The Gardening Diva
Never be too busy to stop and smell the beautiful flowers.

Rice cultivation


 

 

Got Rice?
By MG Calla Victoria

      I recently attended a fascinating lecture on the history and production of rice as apart of the Eat Local Challenge 2014.  The event was sponsored by the USA Rice Federation and the speaker was Mr. Randy Jemison, Director of Louisiana Field Services for the Federation.  

     Rice was first discovered in China over 2000 years ago and made its way west via Madagascar and first appeared in South Carolina. The railroad allowed rice to move west in the United States. There are 6 rice-producing states in America.  Arkansas is the nation's largest rice producing state followed by California, Louisiana, Mississippi, Texas, and Missouri. Southern states get two crops per year of rice. Louisiana has four rice-producing facilities across the state.

     Rice is a really a semi-aquatic type of grass and what we eat are really the nutrient-rich seeds that are produced when the grass plants bloom. Rice is the seed of the grass plants Oryza sativa (Asian rice) or Oryza glaberrima (African rice). Although we enjoy the beauty when plants bloom, the whole purpose of the blooming process is for pollination, as well as to make seeds and fruit. Of course we know this from observation and the bible.

       Then God said, “Let the land produce vegetation: seed-bearing plants and trees on the land that bear fruit with seed in it, according to their various kinds.”    
                         Genesis 1:11

      Once a plant blooms if we don’t cut off the bloom that plant will usually “go to seed” which is the phrase used to denote that a plant has finished its life cycle. The seeds are harvested or disbursed though the wind or by birds. You see the whole purpose of a plant’s life is propagation, and that happens when it pushes forth its bloom that makes seeds to multiply its species. When we cut a plant’s bloom we make the plant work harder which is a good thing, we get more flowers and the plant has a longer lifespan.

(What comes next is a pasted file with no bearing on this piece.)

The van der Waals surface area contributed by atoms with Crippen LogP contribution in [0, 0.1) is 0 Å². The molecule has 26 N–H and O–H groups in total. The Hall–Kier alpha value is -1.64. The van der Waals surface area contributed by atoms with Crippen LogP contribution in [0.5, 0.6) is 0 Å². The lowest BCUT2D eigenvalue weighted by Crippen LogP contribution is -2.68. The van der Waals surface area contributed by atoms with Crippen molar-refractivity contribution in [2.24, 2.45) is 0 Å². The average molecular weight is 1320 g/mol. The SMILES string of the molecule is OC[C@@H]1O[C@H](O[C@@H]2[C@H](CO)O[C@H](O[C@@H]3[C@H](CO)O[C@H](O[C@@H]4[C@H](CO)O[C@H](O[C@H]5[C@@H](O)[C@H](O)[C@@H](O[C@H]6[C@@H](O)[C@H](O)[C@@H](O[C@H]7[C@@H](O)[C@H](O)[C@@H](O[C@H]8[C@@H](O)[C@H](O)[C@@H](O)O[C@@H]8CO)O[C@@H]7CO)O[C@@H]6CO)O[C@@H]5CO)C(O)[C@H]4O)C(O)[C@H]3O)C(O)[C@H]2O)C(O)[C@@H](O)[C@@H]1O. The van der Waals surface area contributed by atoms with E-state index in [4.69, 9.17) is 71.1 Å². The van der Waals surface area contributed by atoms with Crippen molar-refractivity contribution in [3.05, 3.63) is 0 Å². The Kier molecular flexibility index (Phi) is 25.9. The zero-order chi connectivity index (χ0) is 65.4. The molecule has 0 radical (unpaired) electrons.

Initial rice planting happens in March. The seeds are planted in rice patties or fields made by damning up 
large areas so that they fill with water, then the rice is water planted. Rice grass takes 3 to 6 months for the
plants to mature. Crawfish are the sister crop to rice, as they breed in marshy conditions.  
In the 1970s and '80s, farmers realized that they could make extra money by managing the crawfish that already lived in their flooded rice fields. After the rice matures the fields have to be drained so that heavy equipment can be brought in to harvest the rice. The harvested grains go into drying 
tanks and from there to packaging.

      Contrary to prevailing beliefs, brown rice is not more nutritious than white rice and in fact there is no such thing as brown rice. All rice is white. What we consider brown rice is the white rice grain with the brown hulls still attached. That is why there is a little crackle when eating brown rice, it is the hull cracking as you chew it. The only benefit to eating brown rice over white rice is the added fiber that comes from the brown hull. As far as nutrients go white rice and brown rice are the same. Also rice is naturally gluten-free and a complex carbohydrate. Rice is sustainable crop and the United States produces 20 billion Pounds of it annually. Two-thirds of the world’s population depends on rice as a food source.

     Rice comes in three different lengths long, medium, and small and is suited for different applications. Say you are cooking a dish that requires large individual grains of rice you should use long grain rice. If you wanted to make rice pudding or hot calas you would use short grain rice which cooks up sticky.

     Aromatic rice is one of the major types of rice.  It is a medium to long-grained rice. It is known for its nut-like aroma and taste, which is caused by the chemical compound 2-acetyl-1-pyrroline. Jazzmen Rice is a new variety of aromatic rice developed at Louisiana State University and it could become a viable competitor to the Thai jasmine rice that accounts for $350 million in U.S. business each year. 

      At the end of the informative lecture we were treated to hot calas which was the forerunner to famous New Orleans beignets. It is a rice patty fried golden brown and served with powdered sugar on top. Also each member of the audience was given a five-pound pack of jasmine rice.

   This article was published in the June 28, 2014 edition of Data News Weekly and on ladatanews.com

 

 

 

 

 

 

 

 

 

 

 

 

 

 

 

 
Rice Paddy

 


Rice seeds on grass plant


 Bail of harvasted rice

 

 

 

 

 


Rice harvasting 

 


(504) 282-6113